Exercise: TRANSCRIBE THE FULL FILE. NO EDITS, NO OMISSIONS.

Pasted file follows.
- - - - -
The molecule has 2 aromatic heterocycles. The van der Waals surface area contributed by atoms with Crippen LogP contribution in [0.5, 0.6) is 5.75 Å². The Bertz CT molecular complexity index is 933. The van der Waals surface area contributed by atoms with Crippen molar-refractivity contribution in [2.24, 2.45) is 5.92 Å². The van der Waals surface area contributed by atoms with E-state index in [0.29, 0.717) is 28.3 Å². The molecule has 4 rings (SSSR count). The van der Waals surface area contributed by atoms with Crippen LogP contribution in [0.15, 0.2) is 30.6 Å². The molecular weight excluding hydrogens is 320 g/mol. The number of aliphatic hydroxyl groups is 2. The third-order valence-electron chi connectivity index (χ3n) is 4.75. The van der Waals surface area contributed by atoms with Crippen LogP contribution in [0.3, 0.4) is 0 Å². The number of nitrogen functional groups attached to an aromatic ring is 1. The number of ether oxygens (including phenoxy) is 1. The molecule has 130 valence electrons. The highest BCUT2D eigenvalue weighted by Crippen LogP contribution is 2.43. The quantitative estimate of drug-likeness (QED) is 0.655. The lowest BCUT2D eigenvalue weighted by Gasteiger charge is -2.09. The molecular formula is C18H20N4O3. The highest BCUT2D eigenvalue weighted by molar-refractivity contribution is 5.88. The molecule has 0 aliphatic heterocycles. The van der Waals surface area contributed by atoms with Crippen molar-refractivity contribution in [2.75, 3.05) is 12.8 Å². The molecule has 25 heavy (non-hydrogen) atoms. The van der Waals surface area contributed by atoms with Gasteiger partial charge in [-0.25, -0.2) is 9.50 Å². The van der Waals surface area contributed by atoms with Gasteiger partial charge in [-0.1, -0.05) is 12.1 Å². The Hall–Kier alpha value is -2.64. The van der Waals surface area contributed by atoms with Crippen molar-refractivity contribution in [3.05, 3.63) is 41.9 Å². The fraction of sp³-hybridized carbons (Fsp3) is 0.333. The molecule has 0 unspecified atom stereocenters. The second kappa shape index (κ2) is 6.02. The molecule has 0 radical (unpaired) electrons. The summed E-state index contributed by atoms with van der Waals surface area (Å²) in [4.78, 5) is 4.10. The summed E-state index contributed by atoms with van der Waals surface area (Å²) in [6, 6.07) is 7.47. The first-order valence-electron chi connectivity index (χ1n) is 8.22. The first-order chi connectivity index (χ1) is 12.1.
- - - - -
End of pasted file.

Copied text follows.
The molecule has 2 aromatic heterocycles. The van der Waals surface area contributed by atoms with Crippen LogP contribution in [0.5, 0.6) is 5.75 Å². The Bertz CT molecular complexity index is 933. The van der Waals surface area contributed by atoms with Crippen molar-refractivity contribution in [2.24, 2.45) is 5.92 Å². The van der Waals surface area contributed by atoms with E-state index in [0.29, 0.717) is 28.3 Å². The molecule has 4 rings (SSSR count). The van der Waals surface area contributed by atoms with Crippen LogP contribution in [0.15, 0.2) is 30.6 Å². The molecular weight excluding hydrogens is 320 g/mol. The number of aliphatic hydroxyl groups is 2. The third-order valence-electron chi connectivity index (χ3n) is 4.75. The van der Waals surface area contributed by atoms with Crippen LogP contribution in [0.3, 0.4) is 0 Å². The number of nitrogen functional groups attached to an aromatic ring is 1. The number of ether oxygens (including phenoxy) is 1. The molecule has 130 valence electrons. The highest BCUT2D eigenvalue weighted by Crippen LogP contribution is 2.43. The quantitative estimate of drug-likeness (QED) is 0.655. The lowest BCUT2D eigenvalue weighted by Gasteiger charge is -2.09. The molecular formula is C18H20N4O3. The highest BCUT2D eigenvalue weighted by molar-refractivity contribution is 5.88. The molecule has 0 aliphatic heterocycles. The van der Waals surface area contributed by atoms with Crippen molar-refractivity contribution in [2.75, 3.05) is 12.8 Å². The molecule has 25 heavy (non-hydrogen) atoms. The van der Waals surface area contributed by atoms with Gasteiger partial charge in [-0.25, -0.2) is 9.50 Å². The van der Waals surface area contributed by atoms with Gasteiger partial charge in [-0.1, -0.05) is 12.1 Å². The Hall–Kier alpha value is -2.64. The van der Waals surface area contributed by atoms with Crippen molar-refractivity contribution in [3.05, 3.63) is 41.9 Å². The fraction of sp³-hybridized carbons (Fsp3) is 0.333. The molecule has 0 unspecified atom stereocenters. The second kappa shape index (κ2) is 6.02. The molecule has 0 radical (unpaired) electrons. The summed E-state index contributed by atoms with van der Waals surface area (Å²) in [4.78, 5) is 4.10. The summed E-state index contributed by atoms with van der Waals surface area (Å²) in [6, 6.07) is 7.47. The first-order valence-electron chi connectivity index (χ1n) is 8.22. The first-order chi connectivity index (χ1) is 12.1.